The study reflects the increasing specialisation of AF therapy, according to Dr Terry McCormack, a GP in Whitby, North Yorkshire and former chairman of the Primary Care Cardiovascular Society.
But catheter ablation would only be suitable for a limited subset of patients needing AF therapy, he added.
'AF treatment by catheter ablation in the UK refers to a select group of patients - mainly young and symptomatic patients who need specialist care by a cardioelectrophysiologist rather than a GP or even regular cardiologist,' he said.
For the latest study, researchers compared catheter ablation with drug therapy for patients with paroxysmal AF who had failed to respond to previous treatment with at least one antiarrhythmic drug.
After nine months, 66 per cent of patients in the catheter ablation group remained free from symptomatic paroxysmal AF compared with 16 per cent of patients given drug therapy.
In addition, 70 per cent of patients in the catheter group were free from symptomatic recurrent AF, compared with 19 per cent of patients treated with drug therapy.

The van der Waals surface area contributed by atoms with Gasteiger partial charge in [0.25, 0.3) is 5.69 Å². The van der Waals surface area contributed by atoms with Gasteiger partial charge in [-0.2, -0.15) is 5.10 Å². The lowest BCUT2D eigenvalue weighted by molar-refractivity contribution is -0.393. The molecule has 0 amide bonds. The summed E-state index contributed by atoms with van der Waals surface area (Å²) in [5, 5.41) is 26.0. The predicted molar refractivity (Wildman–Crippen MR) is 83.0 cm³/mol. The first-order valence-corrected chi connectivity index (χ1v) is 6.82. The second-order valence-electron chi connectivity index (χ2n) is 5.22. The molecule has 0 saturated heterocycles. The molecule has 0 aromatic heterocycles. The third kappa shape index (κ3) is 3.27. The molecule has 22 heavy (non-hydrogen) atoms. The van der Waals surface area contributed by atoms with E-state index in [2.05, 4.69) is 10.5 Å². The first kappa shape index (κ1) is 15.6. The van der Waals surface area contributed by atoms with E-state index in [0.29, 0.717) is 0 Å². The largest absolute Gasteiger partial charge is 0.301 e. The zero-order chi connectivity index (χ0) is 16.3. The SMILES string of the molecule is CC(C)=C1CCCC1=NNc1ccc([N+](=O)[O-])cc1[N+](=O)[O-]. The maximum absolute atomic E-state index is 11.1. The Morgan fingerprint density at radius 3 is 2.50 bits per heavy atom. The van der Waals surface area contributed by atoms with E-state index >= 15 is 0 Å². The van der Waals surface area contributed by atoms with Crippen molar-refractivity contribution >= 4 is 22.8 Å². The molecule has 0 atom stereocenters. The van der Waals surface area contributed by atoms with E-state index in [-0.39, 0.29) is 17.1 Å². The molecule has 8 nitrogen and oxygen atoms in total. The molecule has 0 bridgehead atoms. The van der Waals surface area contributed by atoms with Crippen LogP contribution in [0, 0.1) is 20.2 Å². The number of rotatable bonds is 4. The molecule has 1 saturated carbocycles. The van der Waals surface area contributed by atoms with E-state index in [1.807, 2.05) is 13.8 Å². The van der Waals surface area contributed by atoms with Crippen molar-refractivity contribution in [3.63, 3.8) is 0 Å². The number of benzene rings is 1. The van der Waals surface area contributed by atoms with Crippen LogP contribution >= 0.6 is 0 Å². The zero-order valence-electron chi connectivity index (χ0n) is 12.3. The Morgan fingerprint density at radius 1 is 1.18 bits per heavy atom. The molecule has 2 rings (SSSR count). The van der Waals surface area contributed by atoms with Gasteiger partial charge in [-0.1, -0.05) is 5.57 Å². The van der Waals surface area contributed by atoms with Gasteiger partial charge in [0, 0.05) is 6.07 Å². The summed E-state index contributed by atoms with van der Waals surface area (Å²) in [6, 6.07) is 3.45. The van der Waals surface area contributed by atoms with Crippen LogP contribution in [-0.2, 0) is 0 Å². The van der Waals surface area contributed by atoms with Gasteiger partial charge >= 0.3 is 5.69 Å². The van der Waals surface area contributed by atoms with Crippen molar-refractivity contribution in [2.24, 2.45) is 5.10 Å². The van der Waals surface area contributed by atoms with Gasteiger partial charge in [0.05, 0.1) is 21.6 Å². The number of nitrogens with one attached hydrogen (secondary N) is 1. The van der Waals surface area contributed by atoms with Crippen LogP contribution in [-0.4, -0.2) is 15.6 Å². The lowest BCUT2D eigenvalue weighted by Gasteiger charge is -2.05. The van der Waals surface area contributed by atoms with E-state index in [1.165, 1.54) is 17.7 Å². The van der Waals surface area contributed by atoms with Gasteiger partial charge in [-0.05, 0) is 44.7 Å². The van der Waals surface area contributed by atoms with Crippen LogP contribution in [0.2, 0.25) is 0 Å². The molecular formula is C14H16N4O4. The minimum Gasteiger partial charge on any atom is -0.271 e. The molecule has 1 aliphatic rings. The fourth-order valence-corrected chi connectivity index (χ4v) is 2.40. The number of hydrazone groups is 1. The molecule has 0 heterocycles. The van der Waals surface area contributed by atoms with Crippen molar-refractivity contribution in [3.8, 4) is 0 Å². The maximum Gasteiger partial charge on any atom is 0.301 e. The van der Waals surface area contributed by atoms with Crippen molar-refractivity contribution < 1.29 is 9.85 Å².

Lead researcher, Dr David Wilber of Loyola University Medical Center, Illinois, said the trial demonstrated the superiority of catheter ablation over drug therapy for patients with paroxysmal AF who did not respond to one or more drugs.
'Catheter ablation provided significantly better rhythm control and improved quality of life with a favourable safety profile,' he said.
Unsuccessful drug therapy has previously been shown to predict failure of subsequent attempts at using medication to control rhythm.
'These findings argue for early use of catheter ablation therapy in patients with paroxysmal AF unresponsive to initial attempts with pharmacological control,' the authors conclude.
During the course of the study, major treatment-related adverse events occurred in five of the 57 patients (8.8 per cent) treated with pharmacotherapy. Such events occurred in five of the 103 patients (4.9 per cent) treated with catheter ablation.